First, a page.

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Infect Immun. 2006 Aug;74(8):4766-77.

Identification of a Candidate Streptococcus pneumoniae core genome and regions of diversity correlated with invasive pneumococcal disease.

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  • 1Department of Infectious Diseases, St. Jude Children's Research Hospital, Memphis, Tennessee 38105, USA.

Abstract

Streptococcus pneumoniae is a leading cause of community-acquired pneumonia and gram-positive sepsis. While multiple virulence determinants have been identified, the combination of features that determines the propensity of an isolate to cause invasive pneumococcal disease (IPD) remains unknown. In this study, we determined the genetic composition of 42 invasive and 30 noninvasive clinical isolates of serotypes 6A, 6B, and 14 by comparative genomic hybridization. Comparison of the present/absent gene matrix (i.e., comparative genomic analysis [CGA]) identified a candidate core genome consisting of 1,553 genes (73% of the TIGR4 genome), 154 genes whose presence correlated with the ability to cause IPD, and 176 genes whose presence correlated with the noninvasive phenotype. Genes identified by CGA were cross-referenced with the published signature-tagged mutagenesis studies, which served to identify core and IPD-correlated genes required for in vivo passage. Among these, two pathogenicity islands, region of diversity 8a (RD8a), which encodes a neuraminidase and V-type sodium synthase, and RD10, which encodes PsrP, a protein homologous to the platelet adhesin GspB in Streptococcus gordonii, were identified. Mice infected with a PsrP mutant were delayed in the development of bacteremia and demonstrated reduced mortality versus wild-type-infected controls. Finally, the presence of seven RDs was determined to correlate with the noninvasive phenotype, a finding that suggests some RDs may contribute to asymptomatic colonization. In conclusion, RDs are unequally distributed between invasive and noninvasive isolates, RD8a and RD10 are correlated with the propensity of an isolate to cause IPD, and PsrP is required for full virulence in mice.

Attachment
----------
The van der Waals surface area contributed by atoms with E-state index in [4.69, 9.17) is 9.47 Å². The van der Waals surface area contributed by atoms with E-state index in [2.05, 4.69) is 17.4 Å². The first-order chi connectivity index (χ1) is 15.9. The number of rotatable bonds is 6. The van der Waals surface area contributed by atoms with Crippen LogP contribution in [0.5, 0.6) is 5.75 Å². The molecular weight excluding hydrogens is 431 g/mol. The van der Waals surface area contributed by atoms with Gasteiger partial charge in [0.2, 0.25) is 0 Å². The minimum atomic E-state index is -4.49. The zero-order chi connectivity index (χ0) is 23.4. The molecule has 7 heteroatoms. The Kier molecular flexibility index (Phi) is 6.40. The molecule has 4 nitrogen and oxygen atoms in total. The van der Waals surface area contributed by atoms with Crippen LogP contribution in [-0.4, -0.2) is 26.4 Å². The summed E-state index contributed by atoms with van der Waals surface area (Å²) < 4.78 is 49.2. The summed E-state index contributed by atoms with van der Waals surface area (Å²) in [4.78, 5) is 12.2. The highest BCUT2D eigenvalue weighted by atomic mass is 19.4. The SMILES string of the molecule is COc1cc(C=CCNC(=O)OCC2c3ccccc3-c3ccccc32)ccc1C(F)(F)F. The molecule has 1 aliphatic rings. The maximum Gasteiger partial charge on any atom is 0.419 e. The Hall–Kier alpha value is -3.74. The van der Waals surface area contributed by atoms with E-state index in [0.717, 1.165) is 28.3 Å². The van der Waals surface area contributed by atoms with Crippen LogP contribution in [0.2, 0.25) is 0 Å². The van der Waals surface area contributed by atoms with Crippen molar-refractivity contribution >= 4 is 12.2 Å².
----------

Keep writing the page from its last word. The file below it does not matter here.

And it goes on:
PMID:
16861665
[PubMed - indexed for MEDLINE]
PMCID:
PMC1539573
Free PMC Article

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